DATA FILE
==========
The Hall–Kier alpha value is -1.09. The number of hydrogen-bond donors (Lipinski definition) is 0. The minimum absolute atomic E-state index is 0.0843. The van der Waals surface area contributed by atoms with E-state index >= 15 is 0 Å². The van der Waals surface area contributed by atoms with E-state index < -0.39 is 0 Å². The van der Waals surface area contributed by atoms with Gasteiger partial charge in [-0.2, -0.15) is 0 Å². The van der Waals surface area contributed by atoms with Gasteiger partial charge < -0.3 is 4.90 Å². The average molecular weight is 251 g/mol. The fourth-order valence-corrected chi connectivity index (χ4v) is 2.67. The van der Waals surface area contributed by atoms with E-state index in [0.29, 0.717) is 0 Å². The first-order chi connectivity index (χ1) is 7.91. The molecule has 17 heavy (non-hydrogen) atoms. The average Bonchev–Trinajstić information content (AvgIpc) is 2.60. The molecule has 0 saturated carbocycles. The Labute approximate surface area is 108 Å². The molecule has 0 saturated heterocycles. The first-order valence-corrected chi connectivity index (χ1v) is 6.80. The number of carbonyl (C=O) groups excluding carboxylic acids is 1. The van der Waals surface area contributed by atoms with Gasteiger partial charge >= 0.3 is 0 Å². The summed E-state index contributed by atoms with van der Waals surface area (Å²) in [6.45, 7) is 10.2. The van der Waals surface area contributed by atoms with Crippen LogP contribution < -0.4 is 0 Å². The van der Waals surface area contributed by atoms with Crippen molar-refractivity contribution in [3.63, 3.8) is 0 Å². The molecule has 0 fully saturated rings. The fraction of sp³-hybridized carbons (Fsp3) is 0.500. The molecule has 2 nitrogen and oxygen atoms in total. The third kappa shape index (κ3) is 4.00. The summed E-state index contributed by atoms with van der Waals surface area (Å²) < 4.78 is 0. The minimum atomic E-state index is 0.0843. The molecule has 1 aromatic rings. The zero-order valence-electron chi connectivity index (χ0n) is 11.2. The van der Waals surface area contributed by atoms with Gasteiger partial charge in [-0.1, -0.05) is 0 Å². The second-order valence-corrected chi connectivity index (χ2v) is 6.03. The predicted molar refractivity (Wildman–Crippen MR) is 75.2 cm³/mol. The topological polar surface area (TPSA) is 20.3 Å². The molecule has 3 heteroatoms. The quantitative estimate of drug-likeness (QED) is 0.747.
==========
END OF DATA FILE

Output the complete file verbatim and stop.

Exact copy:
The Hall–Kier alpha value is -1.09. The number of hydrogen-bond donors (Lipinski definition) is 0. The minimum absolute atomic E-state index is 0.0843. The van der Waals surface area contributed by atoms with E-state index >= 15 is 0 Å². The van der Waals surface area contributed by atoms with E-state index < -0.39 is 0 Å². The van der Waals surface area contributed by atoms with Gasteiger partial charge in [-0.2, -0.15) is 0 Å². The van der Waals surface area contributed by atoms with Gasteiger partial charge < -0.3 is 4.90 Å². The average molecular weight is 251 g/mol. The fourth-order valence-corrected chi connectivity index (χ4v) is 2.67. The van der Waals surface area contributed by atoms with E-state index in [0.29, 0.717) is 0 Å². The first-order chi connectivity index (χ1) is 7.91. The molecule has 17 heavy (non-hydrogen) atoms. The average Bonchev–Trinajstić information content (AvgIpc) is 2.60. The molecule has 0 saturated carbocycles. The Labute approximate surface area is 108 Å². The molecule has 0 saturated heterocycles. The first-order valence-corrected chi connectivity index (χ1v) is 6.80. The number of carbonyl (C=O) groups excluding carboxylic acids is 1. The van der Waals surface area contributed by atoms with Gasteiger partial charge >= 0.3 is 0 Å². The summed E-state index contributed by atoms with van der Waals surface area (Å²) in [6.45, 7) is 10.2. The van der Waals surface area contributed by atoms with Crippen LogP contribution < -0.4 is 0 Å². The van der Waals surface area contributed by atoms with Crippen molar-refractivity contribution in [3.63, 3.8) is 0 Å². The molecule has 0 fully saturated rings. The fraction of sp³-hybridized carbons (Fsp3) is 0.500. The molecule has 2 nitrogen and oxygen atoms in total. The third kappa shape index (κ3) is 4.00. The summed E-state index contributed by atoms with van der Waals surface area (Å²) < 4.78 is 0. The minimum atomic E-state index is 0.0843. The molecule has 1 aromatic rings. The zero-order valence-electron chi connectivity index (χ0n) is 11.2. The van der Waals surface area contributed by atoms with Gasteiger partial charge in [-0.1, -0.05) is 0 Å². The second-order valence-corrected chi connectivity index (χ2v) is 6.03. The predicted molar refractivity (Wildman–Crippen MR) is 75.2 cm³/mol. The topological polar surface area (TPSA) is 20.3 Å². The molecule has 3 heteroatoms. The quantitative estimate of drug-likeness (QED) is 0.747.